A few weeks ago I was one of the speakers at the IATEFL Pre-conference event organised collaboratively by the C Group and the Global issues special interest group. Towards the end of the day we were given a talk by Julie Pratten about her wonderful project Heart ELT which has set up a school in a refugee camp in Iraq. At the beginning Julie gave us all a blank postcard and told us that we would be doing something with it later. As she approached the end of her talk she asked us to use the postcard to write a message to the children in the camp. I looked down at the postcard in my hand and noticed to my surprise that while I was focussing on what Julie was saying, I had absentmindedly rolled the postcard up into a scroll. I immediately felt guilty and a bit panicky because I’d done something a silly. But maybe there was a way that I could use this scrolled up postcard as a message for the children after all? Without really thinking where this might be leading. I wrote ‘What’s inside?’ on the outside of the scroll. I then unravelled it a bit and wrote ‘An animal’ and then ‘A cat or a dog? ‘ before finally writing ‘A cog’ and drawing a picture of an animal that was a mixture of a cat and a dog. I realised that out of my mistake I’d created a sort of very simple book and I thought this might actually be quite a motivating thing for the kids to receive. It might also serve as a model for them to create their own mixed vocabulary scrolls.
Afterwards I started wondering whether this might be a good activity to try out in my online sessions with children in Gaza. I liked the fact that there was something very creative about it and that it pushed learners to think about the meaning of two vocabulary items at the same time. I also thought it might be a motivating way of practising some simple areas of language (It’s got a cat’s ears but it’s got a dog’s tail etc) When I got back from IATEFL I tried it out with the first class I had. Here’s what happened.
Like many of the things I do in these sessions, this activity would probably work better in a face to face context where the teacher could go around the class and talk to the kids about what they have drawn, or monitor conversations that they were having between themselves. If you do try it out in your classes, I’d be very interested in hearing about how it went. As a teacher there’s something that really appeals to me about this activity and I think there are interesting ways in which it could be developed. For instance how would it work if children tried to draw an animal which had features of lots of different animals not just two?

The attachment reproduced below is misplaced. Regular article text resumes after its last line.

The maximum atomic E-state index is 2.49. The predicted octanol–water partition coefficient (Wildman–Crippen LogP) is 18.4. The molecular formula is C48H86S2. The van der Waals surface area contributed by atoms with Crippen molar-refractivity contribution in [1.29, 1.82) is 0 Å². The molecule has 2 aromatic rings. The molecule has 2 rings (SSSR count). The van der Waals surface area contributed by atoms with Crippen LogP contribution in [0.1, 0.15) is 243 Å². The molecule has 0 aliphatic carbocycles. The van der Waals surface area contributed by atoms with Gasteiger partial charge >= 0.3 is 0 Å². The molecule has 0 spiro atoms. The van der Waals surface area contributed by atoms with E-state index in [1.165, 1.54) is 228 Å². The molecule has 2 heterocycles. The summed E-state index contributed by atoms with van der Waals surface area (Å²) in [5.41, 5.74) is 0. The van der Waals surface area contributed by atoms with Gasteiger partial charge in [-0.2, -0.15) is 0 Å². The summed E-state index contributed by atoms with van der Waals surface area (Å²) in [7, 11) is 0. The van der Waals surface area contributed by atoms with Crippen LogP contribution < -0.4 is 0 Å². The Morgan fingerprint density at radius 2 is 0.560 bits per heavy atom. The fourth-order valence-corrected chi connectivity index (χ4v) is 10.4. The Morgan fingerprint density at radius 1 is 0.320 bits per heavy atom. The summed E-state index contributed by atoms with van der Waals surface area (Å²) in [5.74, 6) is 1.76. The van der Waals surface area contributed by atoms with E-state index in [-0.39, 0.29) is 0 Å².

With my teacher trainer hat on, this whole process has also got me thinking about the extent to which innovative ideas for the classroom emerge, not out of meticulous planning, but rather out of mistakes and problems which arise spontaneously in class. And yet this ability to work creatively with what is actually going on, is something that is rarely emphasised on teacher training courses. Stand up comedians and theatrical clowns regularly work in this way, often building a whole routine out of something that spontaneously happens when they are on stage. Interestingly, these can be the moments which draw us in, and make us feel involved when we are watching, which of course is what we want to happen to the learners in our classes. Perhaps learners are more engaged in our classes when we are thinking on our feet, rather than sticking slavishly to the plan? Perhaps being a clown is a useful metaphor for being a teacher? What do you think?